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  2. #2
    Vaughn's Avatar
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    Re: Fuji HR-U X-ray Film, 510 Pyro & Albumen Printing

    is this double-sided film, and if so, are you happy with the sharpness?
    "Landscapes exist in the material world yet soar in the realms of the spirit..." Tsung Ping, 5th Century China

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    Re: Fuji HR-U X-ray Film, 510 Pyro & Albumen Printing

    Thank you for the detailed report. I have a stack of HR-U to start playing with, and this is very useful and informative.

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    Re: Fuji HR-U X-ray Film, 510 Pyro & Albumen Printing

    Vaughn, HR-U is double sided and it is not very sharp, especially if you are used to regular film and / or plan to enlarge from 4x5 or scan it and blow it up to screen size.

    It is also very delicate and difficult to develop due to the second emulsion. Nothing can touch either side of the film during development and it scratches easily while cutting it to size and loading it into film holders.

    I think it gets interesting at 8x10 and beyond, where it has the sharpness needed for contact printing, small scratches probably won't print, it's available in huge sizes, and costs about 10% of regular film.

  5. #5
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    Re: Fuji HR-U X-ray Film, 510 Pyro & Albumen Printing

    I've used some Fuji x-ray film (double sided also) in 8x10 and 7x17. Due to the thick emulsion of my carbon tissue (for making carbon prints) using double-sided x-ray film had even less sharpness. I got better sharpness with platinum prints -- a neighbor had some test negs developed for me at the hospital he worked at -- the techs loved it. Something else besides bones and peoples' insides!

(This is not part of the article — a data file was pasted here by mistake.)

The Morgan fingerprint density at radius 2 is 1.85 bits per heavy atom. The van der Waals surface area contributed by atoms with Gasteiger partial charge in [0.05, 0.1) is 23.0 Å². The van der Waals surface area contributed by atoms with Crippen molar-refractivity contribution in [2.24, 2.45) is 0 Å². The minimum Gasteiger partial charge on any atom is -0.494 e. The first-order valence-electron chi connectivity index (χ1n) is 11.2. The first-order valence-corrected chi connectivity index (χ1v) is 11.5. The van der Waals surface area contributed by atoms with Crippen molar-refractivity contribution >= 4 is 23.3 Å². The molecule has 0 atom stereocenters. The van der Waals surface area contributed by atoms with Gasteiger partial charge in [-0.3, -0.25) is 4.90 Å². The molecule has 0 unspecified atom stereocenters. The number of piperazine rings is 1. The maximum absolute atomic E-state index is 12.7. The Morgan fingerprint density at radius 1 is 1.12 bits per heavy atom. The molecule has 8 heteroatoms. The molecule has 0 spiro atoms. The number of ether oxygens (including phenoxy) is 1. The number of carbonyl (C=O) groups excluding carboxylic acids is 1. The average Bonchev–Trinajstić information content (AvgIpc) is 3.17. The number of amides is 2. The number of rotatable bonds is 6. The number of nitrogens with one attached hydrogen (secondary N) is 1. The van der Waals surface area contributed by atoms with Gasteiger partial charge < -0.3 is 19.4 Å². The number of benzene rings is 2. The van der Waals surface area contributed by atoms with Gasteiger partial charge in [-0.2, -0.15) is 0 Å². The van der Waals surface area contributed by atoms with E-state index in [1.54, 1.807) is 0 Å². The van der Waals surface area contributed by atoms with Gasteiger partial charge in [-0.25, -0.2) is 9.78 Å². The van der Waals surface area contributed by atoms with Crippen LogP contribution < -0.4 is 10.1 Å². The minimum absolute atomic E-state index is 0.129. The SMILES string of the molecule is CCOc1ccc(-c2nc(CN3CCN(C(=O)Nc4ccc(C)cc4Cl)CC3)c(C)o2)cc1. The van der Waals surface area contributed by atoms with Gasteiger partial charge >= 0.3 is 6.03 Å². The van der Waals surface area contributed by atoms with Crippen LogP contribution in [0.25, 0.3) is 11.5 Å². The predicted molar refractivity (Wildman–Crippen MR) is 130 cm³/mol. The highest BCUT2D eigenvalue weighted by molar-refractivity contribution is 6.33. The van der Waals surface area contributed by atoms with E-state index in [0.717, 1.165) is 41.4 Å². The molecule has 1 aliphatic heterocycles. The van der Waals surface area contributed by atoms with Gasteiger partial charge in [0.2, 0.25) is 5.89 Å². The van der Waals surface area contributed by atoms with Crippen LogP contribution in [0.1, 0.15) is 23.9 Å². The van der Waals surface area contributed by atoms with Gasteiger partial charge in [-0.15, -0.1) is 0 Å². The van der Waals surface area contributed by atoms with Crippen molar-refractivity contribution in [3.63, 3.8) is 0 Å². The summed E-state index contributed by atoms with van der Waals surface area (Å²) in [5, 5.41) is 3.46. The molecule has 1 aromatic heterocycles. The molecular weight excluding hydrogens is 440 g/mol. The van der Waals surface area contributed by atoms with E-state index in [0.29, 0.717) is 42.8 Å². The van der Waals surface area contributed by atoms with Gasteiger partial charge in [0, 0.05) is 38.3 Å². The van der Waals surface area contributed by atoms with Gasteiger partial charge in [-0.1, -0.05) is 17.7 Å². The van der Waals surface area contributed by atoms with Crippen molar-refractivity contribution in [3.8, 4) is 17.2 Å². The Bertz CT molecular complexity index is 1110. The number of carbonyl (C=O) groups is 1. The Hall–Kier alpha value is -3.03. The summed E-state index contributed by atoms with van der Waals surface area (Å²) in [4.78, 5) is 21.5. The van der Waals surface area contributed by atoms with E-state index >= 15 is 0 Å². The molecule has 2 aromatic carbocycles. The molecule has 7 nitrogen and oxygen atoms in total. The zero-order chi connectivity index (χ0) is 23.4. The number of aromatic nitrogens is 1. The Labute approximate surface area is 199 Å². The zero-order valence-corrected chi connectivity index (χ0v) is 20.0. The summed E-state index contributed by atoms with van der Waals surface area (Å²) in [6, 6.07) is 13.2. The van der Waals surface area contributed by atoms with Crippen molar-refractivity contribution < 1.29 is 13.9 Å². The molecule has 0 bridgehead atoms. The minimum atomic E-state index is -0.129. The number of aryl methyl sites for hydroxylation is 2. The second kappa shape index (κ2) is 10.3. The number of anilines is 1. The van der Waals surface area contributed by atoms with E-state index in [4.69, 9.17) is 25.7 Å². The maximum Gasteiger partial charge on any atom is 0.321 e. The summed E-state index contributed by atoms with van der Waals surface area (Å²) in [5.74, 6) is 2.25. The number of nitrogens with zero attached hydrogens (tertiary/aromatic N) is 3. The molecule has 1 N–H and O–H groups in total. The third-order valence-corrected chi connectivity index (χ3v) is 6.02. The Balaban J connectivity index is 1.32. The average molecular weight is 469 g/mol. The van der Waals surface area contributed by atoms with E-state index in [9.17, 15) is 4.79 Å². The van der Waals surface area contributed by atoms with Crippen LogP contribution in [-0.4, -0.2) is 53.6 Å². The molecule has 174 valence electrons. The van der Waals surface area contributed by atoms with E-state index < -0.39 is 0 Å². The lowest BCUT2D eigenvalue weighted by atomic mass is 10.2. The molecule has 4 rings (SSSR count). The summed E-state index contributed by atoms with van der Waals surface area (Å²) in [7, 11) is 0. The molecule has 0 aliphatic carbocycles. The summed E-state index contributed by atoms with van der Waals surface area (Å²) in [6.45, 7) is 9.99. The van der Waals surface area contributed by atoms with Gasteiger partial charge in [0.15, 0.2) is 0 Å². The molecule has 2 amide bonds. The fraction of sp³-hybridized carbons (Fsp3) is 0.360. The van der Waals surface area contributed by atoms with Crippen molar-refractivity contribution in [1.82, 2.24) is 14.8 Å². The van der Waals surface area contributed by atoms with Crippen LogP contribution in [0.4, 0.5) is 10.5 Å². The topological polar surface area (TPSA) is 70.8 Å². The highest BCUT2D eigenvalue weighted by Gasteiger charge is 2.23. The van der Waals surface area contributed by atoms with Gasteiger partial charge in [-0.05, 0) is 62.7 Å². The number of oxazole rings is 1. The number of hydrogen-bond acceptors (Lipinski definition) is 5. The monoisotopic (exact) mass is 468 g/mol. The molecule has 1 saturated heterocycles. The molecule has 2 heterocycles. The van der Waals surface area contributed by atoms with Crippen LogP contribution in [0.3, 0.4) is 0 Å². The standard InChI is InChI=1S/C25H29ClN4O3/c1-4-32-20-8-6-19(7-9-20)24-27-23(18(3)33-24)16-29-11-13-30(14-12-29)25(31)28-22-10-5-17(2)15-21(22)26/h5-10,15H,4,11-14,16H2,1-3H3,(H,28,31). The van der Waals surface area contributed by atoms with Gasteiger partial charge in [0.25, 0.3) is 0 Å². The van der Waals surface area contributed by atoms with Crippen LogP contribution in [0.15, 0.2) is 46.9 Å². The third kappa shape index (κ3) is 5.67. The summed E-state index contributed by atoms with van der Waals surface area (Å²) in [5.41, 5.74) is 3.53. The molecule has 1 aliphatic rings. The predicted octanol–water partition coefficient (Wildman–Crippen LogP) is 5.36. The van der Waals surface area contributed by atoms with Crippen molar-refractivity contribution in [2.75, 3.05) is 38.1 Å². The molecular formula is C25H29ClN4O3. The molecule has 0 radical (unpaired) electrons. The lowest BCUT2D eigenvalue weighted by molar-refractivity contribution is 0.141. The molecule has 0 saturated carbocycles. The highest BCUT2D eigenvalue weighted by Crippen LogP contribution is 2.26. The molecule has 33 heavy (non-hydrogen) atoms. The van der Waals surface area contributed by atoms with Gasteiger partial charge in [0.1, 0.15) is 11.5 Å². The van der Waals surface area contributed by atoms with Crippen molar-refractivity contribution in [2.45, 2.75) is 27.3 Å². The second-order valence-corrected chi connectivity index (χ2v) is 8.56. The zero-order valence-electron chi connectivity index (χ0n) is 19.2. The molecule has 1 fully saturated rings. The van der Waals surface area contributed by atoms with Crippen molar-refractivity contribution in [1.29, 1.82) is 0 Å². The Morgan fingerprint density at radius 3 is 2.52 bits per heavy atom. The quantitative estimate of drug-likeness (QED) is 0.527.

For these I used open shade and two negs per boy...at ASA 400 and 800. 8x10 platinum prints using the ASA 800 negs.
    Attached Thumbnails Attached Thumbnails Alex, 8x10P.jpg   Bryce, 8x10P.jpg   Calder, 8x10P.jpg  
    "Landscapes exist in the material world yet soar in the realms of the spirit..." Tsung Ping, 5th Century China

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    Re: Fuji HR-U X-ray Film, 510 Pyro & Albumen Printing

    Vaughn - ASA 800? I hope a mistype.

    I’ve used double sided X-ray film for albumen contact prints. I use 100-year old Protar and Rapid Rectilinear lenses and attempt to create a look in my prints from when albumen was popular. For that, I find the X-ray film has acceptable sharpness.

  7. #7
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    Re: Fuji HR-U X-ray Film, 510 Pyro & Albumen Printing

    Agree

    and for the lazy, here is a link found on J,E. Simmons great website

    Reilly, James M. The Albumen & Salted Paper Book: The history and practice of photographic printing, 1840-1895. Light Impressions Corporation. Rochester, 1980.



    Quote Originally Posted by j.e.simmons View Post
    Vaughn - ASA 800? I hope a mistype.

    I’ve used double sided X-ray film for albumen contact prints. I use 100-year old Protar and Rapid Rectilinear lenses and attempt to create a look in my prints from when albumen was popular. For that, I find the X-ray film has acceptable sharpness.
    2022

  8. #8

    Re: Fuji HR-U X-ray Film, 510 Pyro & Albumen Printing